If you can show that upgrades translate into improvements in the metrics they care about, they will be more receptive to making the upgrades. Somewhat analogous to the point above, it’s important to speak the language of stakeholders when getting them on board.

Con-Edison and Non-Pipes Alternatives

One of the more ambitious programs that was described during the two-day conference came from an unlikely source: Consolidated Edison of New York, a utility company servicing New York City and most of Westchester County. The utility company has designed two programs under their Non-Pipes Alternative Implementation Plan: the Area Load Relief Program and the Electric Advantage Program. The presentation by Mark Brescia, clean energy program manager for Con-Ed, and Julie Liu, president of Centsible House, focused on the latter program.

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Con-Ed is responsible for nearly 4,500 miles of gas mains in the area. Given that demand for gas will decline in coming  years, while the costs associated with maintaining this infrastructure will remain the same (or possibly even increase), the utility company has realized that it is more cost-effective to identify leak-prone pipes that can be eliminated, pay for the full electrification of buildings connected to the pipe, and then proceed with the elimination of the gas main. In other words, Con-Ed is literally paying to electrify and retrofit entire buildings to eliminate parts of their gas distribution system. Firms like Liu’s are then responsible for performing the conversions, which often involve not only the installation of electric appliances, domestic hot water systems, and heat pumps, but also upgrades to building envelopes and wiring. When appropriate, they will even remove oil tanks.

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The cost of these upgrades runs from $60,000 to $100,000 for duplexes in Queens and the Bronx, and they can be as low as $30,000 for modest single-family homes, according to Liu. Again, the costs for these improvements are covered by the utility company.

At this point in time, the program is extremely small and only offered to customers who are connected to the most remote parts of the distribution system (oftentimes on dead end streets). Moreover, all customers connected to any specific main must agree to the conversion before the main can be removed, requiring intensive outreach to individual customers. If it proves successful, however, other utilities may recognize the financial prudence of eliminating gas infrastructure rather than maintaining it, which may accelerate all-electric conversions.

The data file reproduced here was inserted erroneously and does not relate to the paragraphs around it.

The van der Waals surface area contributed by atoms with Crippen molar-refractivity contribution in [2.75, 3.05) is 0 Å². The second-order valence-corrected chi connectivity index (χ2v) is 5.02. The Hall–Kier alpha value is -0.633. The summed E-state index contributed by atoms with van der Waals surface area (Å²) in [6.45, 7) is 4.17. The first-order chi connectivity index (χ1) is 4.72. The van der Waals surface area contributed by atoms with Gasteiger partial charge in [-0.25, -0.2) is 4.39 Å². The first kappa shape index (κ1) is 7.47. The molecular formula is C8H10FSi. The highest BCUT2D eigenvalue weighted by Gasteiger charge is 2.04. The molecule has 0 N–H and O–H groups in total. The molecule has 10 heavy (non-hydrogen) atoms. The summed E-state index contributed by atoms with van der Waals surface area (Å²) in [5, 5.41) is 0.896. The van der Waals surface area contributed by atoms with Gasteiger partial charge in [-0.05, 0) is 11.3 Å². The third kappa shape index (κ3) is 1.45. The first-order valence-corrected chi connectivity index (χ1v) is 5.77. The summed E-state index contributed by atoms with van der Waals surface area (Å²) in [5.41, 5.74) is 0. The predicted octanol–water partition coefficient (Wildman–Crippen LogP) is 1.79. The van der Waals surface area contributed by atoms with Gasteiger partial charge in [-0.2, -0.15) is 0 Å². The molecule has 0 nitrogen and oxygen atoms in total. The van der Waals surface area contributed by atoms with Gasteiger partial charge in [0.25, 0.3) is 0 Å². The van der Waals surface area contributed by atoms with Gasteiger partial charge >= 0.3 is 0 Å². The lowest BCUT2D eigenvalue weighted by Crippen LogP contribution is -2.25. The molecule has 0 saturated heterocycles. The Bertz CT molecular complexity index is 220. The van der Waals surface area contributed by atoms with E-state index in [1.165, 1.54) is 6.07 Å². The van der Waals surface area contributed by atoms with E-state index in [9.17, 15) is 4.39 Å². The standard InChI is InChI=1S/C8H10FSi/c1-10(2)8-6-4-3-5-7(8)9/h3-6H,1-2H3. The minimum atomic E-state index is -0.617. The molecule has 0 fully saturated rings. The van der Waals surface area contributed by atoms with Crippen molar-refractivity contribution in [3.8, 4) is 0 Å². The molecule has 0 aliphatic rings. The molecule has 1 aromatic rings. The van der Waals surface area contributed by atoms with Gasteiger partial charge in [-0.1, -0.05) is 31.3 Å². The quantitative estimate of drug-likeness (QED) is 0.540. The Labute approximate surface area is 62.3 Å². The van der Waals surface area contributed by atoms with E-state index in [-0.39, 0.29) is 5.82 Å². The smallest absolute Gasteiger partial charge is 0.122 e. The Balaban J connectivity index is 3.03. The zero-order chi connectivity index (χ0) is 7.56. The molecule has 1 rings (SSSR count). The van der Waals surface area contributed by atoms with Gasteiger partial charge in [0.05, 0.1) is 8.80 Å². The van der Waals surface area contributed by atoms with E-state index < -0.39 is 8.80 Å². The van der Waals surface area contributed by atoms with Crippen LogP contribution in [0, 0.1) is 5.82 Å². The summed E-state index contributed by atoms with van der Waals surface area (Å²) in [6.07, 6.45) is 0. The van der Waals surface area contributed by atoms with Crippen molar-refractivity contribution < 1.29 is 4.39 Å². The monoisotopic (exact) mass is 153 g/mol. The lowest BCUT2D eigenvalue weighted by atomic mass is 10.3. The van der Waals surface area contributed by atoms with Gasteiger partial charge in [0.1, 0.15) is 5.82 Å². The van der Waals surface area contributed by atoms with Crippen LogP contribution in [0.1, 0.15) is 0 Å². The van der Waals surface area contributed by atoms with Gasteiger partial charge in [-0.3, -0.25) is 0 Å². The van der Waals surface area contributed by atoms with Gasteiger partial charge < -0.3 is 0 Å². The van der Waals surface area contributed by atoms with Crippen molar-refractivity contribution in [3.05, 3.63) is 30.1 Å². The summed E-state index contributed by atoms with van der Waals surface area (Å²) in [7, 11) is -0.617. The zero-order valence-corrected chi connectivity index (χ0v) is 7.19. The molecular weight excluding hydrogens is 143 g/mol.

Producing a 21st Century Labor Force

One of the issues that was perhaps not formally addressed but was the subject of many conversations between sessions was the need for upskilling across industries. As the standards to which buildings are constructed become stricter, those who model, design, and build these structures will need to learn best practices in their field. Unfortunately, workers across the AEC industry are lagging behind in training, resulting in added delays and costs of projects, especially outside of major metropolitan areas. While Boston and New York City may have no shortage of people capable of building to even the most rigorous standards, the number of qualified individuals drops precipitously once one leaves these markets, frustrating efforts to normalize the construction of high-performance buildings. Without proper engagement and efforts to provide affordable or even free training to workers, many stakeholders may decide that non-compliance is a better business decision than upskilling or finding qualified people to do the job.

It doesn't have to be this way. There are numerous federal funding streams via the Inflation Reduction Act and the Bipartisan Infrastructure Law that are opening to help create a 21st century workforce capable of constructing healthy and efficient housing, and these sources of funding will be routed through state programs that are still being developed. What will be interesting to see is if the decarbonization movement will be able to take the training programs that were successful in places like New York or Boston or Chicago and recreate them in places like New Orleans, Boise, and Charlotte.

If conferences can serve as a reminder of how many industries are joining the effort to decarbonize our building stock, they also serve as reminder of how many people have invested their time and energy to transforming what we build and, more importantly, how we build it. There is no doubt that we have a wealth of knowledge and expertise; what remains to be seen is if we can spread it and create a decarbonization movement that is truly nationwide.

Author: Jay Fox
Categories: News